Virginia Woolf, by Hermione Lee

Second paragraph of third chapter:

Orlando’s history plays with the notion that genetic inheritance can be pooled (just as sexual orientations can be crossed) in the identity of one person. So, after living for generations, Orlando is both an exceptional individual, and the summation of her whole family’s history. But the inheritance is not usually as joyously resolved. In the novel of her family, To The Lighthouse – a novel split down the middle – the splits between husband and wife, parents and children, past and presaent, generate a violent sense of conflict and a painful desire for resolution: ‘For what happened to her, especially staying with the Ramsays, was to be made to feel violently two opposite things at the same time; that’s what you feel, was one; that’s what I feel was the other; and then they fought together in her mind, as now.’ This ‘violent’ conflict of feelings is given to the modern, post-war artist, trying to make her peace with her Victorian inheritance by turning it into her material. It is also the conflict of the twentieth-century daughter, torn between the sympathies she feels arising from ‘the mysterious kinship of blood’, and the quarrel of the generations: ‘that’s what you feel … that’s what I feel.’

I’m a late convert to Virginia Woolf. Since I started bookblogging I have read Mrs Dalloway, To The Lighthouse, A Room of One’s Own, The Waves, Selected Essays and Between the Acts, and I have enjoyed them all. There is something about the Modernists that really ticks my boxes (as opposed to the nineteenth-century Romantics who I often find impenetrable). I guess I should look out for Orlando next.

Lee’s biography of Woolf was published in 1996, and I see there have been a couple more since; but this is pretty comprehensive, covering 59 years in 770 pages. Woolf bitterly regretted not having had a formal education, but maybe her more chaotic intellectual upbringing was a necessary precursor for her genius to take the shape that it did. Certainly being brought up with and mixing with writers gave her a keen understanding for the writer’s life. Lee does a really good job of mapping the literary interactions between Woolf and her family, friends and lovers, from the day she was born to the day she died. I learned a lot about the micro-geography of Bloomsbury and its satellite territories, and it was all very interesting.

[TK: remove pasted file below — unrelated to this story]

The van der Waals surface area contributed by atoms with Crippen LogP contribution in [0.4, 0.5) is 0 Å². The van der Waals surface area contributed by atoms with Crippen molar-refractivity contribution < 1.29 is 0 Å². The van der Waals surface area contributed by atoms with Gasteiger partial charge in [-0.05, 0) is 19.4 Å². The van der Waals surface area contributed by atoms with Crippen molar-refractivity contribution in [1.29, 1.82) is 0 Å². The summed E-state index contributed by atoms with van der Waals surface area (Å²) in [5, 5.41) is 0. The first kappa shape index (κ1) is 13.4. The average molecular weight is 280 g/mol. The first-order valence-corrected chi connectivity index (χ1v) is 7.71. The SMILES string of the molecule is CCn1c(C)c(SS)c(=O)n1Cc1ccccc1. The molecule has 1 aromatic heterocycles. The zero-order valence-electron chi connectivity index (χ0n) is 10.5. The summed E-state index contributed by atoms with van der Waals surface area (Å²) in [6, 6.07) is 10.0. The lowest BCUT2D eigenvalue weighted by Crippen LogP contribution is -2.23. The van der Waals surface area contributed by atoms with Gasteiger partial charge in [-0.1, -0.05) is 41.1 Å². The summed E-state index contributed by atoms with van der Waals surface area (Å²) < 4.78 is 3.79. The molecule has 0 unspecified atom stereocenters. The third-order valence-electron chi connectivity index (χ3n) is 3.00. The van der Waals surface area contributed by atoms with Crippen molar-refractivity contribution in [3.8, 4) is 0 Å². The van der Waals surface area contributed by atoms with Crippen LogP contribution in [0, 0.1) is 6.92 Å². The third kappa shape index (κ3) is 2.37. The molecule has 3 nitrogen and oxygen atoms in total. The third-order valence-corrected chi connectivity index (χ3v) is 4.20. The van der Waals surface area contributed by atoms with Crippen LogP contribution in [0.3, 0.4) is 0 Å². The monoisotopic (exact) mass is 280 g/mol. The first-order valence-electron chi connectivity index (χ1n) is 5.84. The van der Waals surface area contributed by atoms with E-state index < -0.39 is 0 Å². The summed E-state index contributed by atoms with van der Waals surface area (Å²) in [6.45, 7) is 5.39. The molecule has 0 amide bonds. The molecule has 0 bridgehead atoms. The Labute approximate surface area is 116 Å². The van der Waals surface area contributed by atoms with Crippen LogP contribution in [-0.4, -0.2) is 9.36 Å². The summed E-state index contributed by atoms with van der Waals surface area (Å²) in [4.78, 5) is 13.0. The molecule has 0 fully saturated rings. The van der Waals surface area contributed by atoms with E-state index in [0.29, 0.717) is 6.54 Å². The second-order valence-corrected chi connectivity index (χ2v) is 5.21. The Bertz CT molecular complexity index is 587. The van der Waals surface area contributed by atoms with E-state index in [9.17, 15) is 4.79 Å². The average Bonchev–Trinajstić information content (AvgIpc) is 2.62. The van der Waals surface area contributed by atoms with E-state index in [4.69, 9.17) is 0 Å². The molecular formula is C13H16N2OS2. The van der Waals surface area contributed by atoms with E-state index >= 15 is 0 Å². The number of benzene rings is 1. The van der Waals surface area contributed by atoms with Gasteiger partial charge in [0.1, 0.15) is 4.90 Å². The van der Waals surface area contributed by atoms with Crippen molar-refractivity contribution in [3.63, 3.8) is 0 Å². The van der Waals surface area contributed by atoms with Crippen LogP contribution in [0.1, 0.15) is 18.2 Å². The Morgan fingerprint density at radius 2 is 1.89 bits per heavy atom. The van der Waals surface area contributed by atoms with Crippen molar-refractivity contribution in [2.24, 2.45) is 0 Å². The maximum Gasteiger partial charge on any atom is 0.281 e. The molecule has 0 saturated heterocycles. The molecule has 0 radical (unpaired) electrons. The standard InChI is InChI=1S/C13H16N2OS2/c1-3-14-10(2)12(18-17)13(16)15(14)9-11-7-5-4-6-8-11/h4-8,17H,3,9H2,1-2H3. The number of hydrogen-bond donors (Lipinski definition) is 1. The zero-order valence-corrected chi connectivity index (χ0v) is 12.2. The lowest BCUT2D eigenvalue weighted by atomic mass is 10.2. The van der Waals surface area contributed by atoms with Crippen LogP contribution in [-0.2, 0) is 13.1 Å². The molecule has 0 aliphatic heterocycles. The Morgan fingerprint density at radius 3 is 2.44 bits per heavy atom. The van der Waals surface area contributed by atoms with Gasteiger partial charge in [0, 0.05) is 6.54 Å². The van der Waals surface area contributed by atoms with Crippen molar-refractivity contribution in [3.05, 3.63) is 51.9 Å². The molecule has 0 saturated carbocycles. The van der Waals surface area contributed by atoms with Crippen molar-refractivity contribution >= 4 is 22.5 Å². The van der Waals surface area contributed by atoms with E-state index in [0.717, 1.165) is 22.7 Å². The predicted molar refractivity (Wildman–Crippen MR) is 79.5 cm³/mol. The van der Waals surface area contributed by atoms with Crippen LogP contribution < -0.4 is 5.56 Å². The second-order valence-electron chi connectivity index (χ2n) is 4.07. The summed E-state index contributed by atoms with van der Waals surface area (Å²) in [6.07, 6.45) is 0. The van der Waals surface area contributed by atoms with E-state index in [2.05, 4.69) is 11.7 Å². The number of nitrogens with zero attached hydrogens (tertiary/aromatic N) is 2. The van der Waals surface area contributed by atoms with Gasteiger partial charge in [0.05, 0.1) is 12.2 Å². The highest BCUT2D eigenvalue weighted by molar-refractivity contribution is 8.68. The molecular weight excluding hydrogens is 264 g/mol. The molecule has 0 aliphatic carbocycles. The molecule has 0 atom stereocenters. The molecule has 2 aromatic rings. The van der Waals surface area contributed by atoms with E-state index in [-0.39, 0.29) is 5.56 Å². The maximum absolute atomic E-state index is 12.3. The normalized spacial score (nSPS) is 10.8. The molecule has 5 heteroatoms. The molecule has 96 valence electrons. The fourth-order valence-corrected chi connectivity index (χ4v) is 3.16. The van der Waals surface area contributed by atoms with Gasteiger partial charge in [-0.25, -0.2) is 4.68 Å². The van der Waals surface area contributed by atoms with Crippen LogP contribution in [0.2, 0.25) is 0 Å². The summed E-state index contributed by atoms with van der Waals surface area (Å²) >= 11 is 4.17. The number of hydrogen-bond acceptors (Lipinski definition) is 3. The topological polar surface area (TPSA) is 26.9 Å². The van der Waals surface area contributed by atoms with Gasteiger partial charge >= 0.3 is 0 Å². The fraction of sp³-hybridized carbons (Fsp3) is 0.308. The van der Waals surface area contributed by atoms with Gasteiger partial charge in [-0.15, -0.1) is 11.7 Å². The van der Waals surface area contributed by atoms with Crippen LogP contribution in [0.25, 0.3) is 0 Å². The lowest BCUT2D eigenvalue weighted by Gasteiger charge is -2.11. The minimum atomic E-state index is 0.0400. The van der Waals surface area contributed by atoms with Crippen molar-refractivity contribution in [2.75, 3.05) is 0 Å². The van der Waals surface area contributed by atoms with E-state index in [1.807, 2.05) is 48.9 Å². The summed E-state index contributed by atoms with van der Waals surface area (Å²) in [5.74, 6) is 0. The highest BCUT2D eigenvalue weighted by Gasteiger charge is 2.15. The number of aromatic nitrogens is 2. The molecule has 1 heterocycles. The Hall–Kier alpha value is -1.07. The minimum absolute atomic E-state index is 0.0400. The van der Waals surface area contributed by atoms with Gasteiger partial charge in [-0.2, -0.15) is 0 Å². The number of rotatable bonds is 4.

Lee devotes appropriate but not obsessional attention to Virginia’s half-brother’s sexual abuse of her and her sister; she rightly puts more time into elucidating Woolf’s experience of mental illness, which hit her repeatedly as an adult and prompted her suicide at the fear of yet another debilitating breakdown. I feel a lot of Woolf’s work is translucently teetering on the edge of experience, and this was a good explanation of how that came to be. Though of course, a lot of other people have similar experiences and do not achieve the same fame; it doesn’t explain how she became a great writer, but it does I think help explain why she became the great writer that she did.

My one minor disappointment with Lee’s book is that I didn’t feel Woolf’s feminism was really put into context, apart from her fleeting engagement with the suffragettes and her later entanglement with Dame Ethel Smyth. Did she interact with or influence other feminist writings of the day? Were her friends and lovers (other than Ethel Smyth) also feminists? She is portrayed here as rather a lone voice in the wilderness.

However, otherwise this was a very satisfying read about someone I had wished I knew more about, and whose books I will now read with greater understanding and even more enthusiasm.

This was the top unread book by a woman on my shelves. Next on that list is Looking For JJ, by Anne Cassidy.